Our History

In 1996, Sue Breslauer brought a group of people from various health organizations together to organize a call to action on teen pregnancy. Sue was a volunteer leader with the National Council of Jewish Women and Planned Parenthood and was also involved with the Jr. League’s TOTAL program. The TOTAL Program was a St. Louis based, nationally recognized teen pregnancy prevention program that ultimately became the Wyman Center’s Teen Outreach Program (TOP). Seeing the need for a more coordinated effort to reduce teen pregnancy in the St. Louis area, the group organized the November 12, 1996 conference, "Primary Prevention of Teen Pregnancy: A Challenge to the St. Louis Community." Inspired and energized by keynote speakers Susan Philliber and Micheal Carrera, conference participants formed the Teen Pregnancy & Prevention Partnership. The Partnership’s focus was on collaboration, networking and information sharing. Along with quarterly networking meetings, the Partnership sponsored a conference, a national recognized photo exhibit and a resource directory. Sue served as the Partnership’s first director.

Early financial supporters included Care Partners MC+ Health Plan, The Teen Pregnancy Prevention Collaborative of Metropolitan Association of Philanthropy, the Incarnate Word Foundation, Mercy Health Plans, BJC Health Systems, St. Louis Health Care Network and Unity Health System. Significant funding allowing the Partnership to expand its scope of work came from the Missouri Department of Social Services. The Partnership has also received funds from an additional grant from the MAP Collaborative, the Alki Foundation within the Tides Foundation and the Deaconess Foundation.

In 2000, Missouri State Senator Betty Sims approached members of the Teen Pregnancy Partnership about developing a program to address teen pregnancy in Missouri. Working with faculty from the University of Missouri – St. Louis, the Partnership submitted a proposal to the Missouri Department of Social Service. This resulted in the Public Policy Research Center at UMSL being awarded a two-year grant to work with the Partnership. The focus of the grant was to develop the St. Louis coalition and provide funding and technical assistance to three counties in Missouri. Over 30 Missouri counties participated in submitting 25 proposals from which the Partnership selected Pemiscot, Dallas and Barton counties for the technical assistance program. As part of this grant, the Partnership sponsored two state-wide conferences, five one day intensive trainings for the three sites, distributed $36,000 to the three sites and introduced the website - www.teenpregnacy-stl.org. The State of Missouri grant also included an extensive evaluation component and allowed the Partnership to hire a full time Executive Director (Aileen McMurrer), a Program Coordinator, and an Administrative Assistant.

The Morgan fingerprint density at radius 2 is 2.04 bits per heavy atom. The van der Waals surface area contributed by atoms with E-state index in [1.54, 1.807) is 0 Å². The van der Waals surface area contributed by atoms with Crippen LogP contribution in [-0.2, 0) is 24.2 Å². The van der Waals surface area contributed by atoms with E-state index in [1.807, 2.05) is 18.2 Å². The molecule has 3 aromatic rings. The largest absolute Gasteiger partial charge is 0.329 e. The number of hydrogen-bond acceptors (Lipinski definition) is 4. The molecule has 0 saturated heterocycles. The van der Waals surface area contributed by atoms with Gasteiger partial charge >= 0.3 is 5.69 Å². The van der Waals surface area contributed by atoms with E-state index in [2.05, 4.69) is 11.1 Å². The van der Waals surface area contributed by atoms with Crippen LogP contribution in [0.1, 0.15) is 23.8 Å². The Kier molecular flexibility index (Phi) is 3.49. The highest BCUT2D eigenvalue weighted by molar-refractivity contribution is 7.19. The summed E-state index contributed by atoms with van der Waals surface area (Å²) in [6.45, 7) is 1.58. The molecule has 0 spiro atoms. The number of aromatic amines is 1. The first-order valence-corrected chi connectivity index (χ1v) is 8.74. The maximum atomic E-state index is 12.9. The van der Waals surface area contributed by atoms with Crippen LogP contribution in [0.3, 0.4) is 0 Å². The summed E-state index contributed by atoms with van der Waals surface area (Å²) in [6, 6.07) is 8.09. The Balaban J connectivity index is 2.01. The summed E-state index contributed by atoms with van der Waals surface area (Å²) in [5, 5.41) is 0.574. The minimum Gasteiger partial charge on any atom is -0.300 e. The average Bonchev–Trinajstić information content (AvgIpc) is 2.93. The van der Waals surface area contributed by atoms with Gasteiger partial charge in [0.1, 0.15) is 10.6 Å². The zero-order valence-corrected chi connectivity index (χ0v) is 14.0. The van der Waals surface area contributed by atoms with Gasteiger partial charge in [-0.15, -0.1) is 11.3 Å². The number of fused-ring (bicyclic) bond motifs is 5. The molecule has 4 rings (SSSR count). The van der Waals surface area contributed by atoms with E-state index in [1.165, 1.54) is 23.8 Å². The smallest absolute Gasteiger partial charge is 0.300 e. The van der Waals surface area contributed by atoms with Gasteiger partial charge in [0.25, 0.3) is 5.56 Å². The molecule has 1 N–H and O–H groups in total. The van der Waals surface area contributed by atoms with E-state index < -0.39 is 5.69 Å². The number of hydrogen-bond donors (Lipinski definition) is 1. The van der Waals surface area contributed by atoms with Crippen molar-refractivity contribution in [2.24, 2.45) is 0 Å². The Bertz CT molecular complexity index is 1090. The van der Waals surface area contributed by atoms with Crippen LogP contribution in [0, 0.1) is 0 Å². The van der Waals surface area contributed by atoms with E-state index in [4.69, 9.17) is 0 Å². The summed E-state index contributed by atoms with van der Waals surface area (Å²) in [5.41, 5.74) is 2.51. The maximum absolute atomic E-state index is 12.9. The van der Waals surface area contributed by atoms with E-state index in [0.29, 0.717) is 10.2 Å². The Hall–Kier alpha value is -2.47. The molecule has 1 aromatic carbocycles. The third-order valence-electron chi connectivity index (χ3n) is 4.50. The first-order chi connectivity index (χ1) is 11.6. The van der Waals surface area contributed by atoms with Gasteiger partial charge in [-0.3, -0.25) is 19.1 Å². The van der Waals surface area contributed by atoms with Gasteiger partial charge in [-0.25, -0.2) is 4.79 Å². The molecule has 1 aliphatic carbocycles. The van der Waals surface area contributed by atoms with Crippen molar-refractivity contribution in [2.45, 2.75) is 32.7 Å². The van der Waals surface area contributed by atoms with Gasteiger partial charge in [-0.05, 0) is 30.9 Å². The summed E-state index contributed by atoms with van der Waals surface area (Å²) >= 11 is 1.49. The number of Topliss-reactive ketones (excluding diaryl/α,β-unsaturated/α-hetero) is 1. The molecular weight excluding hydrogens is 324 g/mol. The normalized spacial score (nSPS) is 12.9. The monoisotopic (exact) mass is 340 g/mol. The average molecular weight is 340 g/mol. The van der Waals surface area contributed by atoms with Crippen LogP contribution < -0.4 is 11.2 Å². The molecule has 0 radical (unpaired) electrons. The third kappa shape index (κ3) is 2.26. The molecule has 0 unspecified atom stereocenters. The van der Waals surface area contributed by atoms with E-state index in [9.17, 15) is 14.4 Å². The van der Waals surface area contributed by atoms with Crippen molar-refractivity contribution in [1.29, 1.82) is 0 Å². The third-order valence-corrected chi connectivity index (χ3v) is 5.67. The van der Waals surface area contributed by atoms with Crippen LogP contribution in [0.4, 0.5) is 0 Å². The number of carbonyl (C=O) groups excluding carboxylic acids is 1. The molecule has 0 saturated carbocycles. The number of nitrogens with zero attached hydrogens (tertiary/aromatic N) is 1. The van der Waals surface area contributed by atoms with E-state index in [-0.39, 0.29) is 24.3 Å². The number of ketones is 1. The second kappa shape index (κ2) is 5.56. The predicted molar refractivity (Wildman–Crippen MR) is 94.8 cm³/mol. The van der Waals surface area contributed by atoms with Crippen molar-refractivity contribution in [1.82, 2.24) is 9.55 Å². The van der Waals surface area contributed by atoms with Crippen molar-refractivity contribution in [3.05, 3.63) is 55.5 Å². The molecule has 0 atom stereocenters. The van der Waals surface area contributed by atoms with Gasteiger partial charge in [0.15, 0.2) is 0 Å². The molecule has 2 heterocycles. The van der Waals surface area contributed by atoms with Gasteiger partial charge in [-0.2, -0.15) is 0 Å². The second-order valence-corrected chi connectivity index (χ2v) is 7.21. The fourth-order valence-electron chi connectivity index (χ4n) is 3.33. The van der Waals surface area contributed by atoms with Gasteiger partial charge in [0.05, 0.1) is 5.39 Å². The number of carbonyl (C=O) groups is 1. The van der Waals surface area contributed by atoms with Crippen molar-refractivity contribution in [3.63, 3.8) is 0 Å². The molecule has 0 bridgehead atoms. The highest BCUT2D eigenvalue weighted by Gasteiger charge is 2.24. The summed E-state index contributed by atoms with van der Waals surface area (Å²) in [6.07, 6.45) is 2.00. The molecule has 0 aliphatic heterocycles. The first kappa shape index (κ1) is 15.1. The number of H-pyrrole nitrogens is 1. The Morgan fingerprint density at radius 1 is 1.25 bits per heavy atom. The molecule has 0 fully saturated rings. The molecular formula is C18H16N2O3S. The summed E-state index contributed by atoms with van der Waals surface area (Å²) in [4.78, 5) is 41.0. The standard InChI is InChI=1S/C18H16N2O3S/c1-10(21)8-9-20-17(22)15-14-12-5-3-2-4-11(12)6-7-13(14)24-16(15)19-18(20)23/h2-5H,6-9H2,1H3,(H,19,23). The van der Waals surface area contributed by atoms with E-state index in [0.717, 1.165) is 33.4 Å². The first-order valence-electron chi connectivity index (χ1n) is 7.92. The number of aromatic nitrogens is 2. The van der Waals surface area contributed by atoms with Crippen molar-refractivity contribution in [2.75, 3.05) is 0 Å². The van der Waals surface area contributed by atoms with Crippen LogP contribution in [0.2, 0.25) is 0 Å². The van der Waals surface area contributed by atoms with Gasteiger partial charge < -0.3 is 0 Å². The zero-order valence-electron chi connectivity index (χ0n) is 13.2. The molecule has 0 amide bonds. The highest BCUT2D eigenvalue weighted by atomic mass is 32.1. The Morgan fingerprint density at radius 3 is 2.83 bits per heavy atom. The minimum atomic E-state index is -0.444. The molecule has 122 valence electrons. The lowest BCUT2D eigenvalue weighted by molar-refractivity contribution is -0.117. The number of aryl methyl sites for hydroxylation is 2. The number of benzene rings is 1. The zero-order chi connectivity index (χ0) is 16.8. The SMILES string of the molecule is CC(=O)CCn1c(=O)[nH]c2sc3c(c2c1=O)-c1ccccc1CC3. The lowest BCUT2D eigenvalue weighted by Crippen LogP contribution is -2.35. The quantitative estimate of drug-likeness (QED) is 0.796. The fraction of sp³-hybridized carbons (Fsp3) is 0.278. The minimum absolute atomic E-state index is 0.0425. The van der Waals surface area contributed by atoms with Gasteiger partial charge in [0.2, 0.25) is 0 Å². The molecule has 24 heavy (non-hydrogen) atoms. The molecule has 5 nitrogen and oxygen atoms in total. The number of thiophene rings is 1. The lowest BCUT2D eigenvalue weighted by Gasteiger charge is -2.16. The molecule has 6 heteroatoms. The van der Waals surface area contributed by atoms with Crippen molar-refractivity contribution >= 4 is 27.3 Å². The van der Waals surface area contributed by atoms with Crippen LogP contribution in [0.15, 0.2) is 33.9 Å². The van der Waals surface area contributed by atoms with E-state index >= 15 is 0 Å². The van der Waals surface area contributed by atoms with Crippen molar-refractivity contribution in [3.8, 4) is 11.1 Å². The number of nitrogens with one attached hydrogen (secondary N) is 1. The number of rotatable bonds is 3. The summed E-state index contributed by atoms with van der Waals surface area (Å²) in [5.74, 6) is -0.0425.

In 2008, after several years of dedicated volunteer work from a very committed board but no funding during the abstinence-only-unless-marriage years, one of the board members (Allison Hile) dropped off the board to become the volunteer Executive Director and get the organization refunded. In 2009 a grant from the March of Dimes allowed the organization to pay the Executive Director part-time. The bi-annual conference became annual and professional development meetings increased to bi-monthly.

In 2010, with technical assistance from Advocates for Youth’s National Support Center for State Teen Pregnancy Prevention Organization, the Partnership emerged as a statewide organization. A grant from the Roblee Foundation in 2011 allowed the Partnership to continue training across the state and expand its advocacy work with legislative involvement. Sexual Health 101 was added as a regular fall training for adults new to the field or in need of an update.

By 2013 the Executive Director, Allison Hile, was paid full-time and a part-time Program Coordinator, Katy Southworth was hired. This was due to the generous contribution Development Systems, Inc. made of their operating funds to TPPP when they closed. Trainings on the seven topic areas of the National Sexuality Education Standards were offered and attended by sexual health educators from the City, County, and State Departments of Health and a variety of other agencies.